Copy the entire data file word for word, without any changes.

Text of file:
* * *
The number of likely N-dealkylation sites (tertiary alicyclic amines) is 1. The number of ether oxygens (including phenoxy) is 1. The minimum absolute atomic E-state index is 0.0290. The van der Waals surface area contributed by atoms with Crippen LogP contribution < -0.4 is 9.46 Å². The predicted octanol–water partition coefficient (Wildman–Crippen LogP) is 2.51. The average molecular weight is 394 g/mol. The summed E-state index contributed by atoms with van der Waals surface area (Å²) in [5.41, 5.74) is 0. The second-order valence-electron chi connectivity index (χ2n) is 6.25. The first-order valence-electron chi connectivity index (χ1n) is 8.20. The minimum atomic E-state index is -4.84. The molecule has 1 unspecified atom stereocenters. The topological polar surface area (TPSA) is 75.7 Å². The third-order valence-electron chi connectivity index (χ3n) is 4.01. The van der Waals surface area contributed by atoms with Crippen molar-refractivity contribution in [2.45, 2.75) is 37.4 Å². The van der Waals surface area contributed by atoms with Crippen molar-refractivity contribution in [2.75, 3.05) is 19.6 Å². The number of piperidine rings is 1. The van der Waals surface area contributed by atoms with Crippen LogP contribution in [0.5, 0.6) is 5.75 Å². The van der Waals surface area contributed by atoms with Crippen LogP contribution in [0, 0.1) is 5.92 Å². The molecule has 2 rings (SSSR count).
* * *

The number of likely N-dealkylation sites (tertiary alicyclic amines) is 1. The number of ether oxygens (including phenoxy) is 1. The minimum absolute atomic E-state index is 0.0290. The van der Waals surface area contributed by atoms with Crippen LogP contribution < -0.4 is 9.46 Å². The predicted octanol–water partition coefficient (Wildman–Crippen LogP) is 2.51. The average molecular weight is 394 g/mol. The summed E-state index contributed by atoms with van der Waals surface area (Å²) in [5.41, 5.74) is 0. The second-order valence-electron chi connectivity index (χ2n) is 6.25. The first-order valence-electron chi connectivity index (χ1n) is 8.20. The minimum atomic E-state index is -4.84. The molecule has 1 unspecified atom stereocenters. The topological polar surface area (TPSA) is 75.7 Å². The third-order valence-electron chi connectivity index (χ3n) is 4.01. The van der Waals surface area contributed by atoms with Crippen molar-refractivity contribution in [2.45, 2.75) is 37.4 Å². The van der Waals surface area contributed by atoms with Crippen molar-refractivity contribution in [2.75, 3.05) is 19.6 Å². The number of piperidine rings is 1. The van der Waals surface area contributed by atoms with Crippen LogP contribution in [0.5, 0.6) is 5.75 Å². The van der Waals surface area contributed by atoms with Crippen LogP contribution in [0, 0.1) is 5.92 Å². The molecule has 2 rings (SSSR count).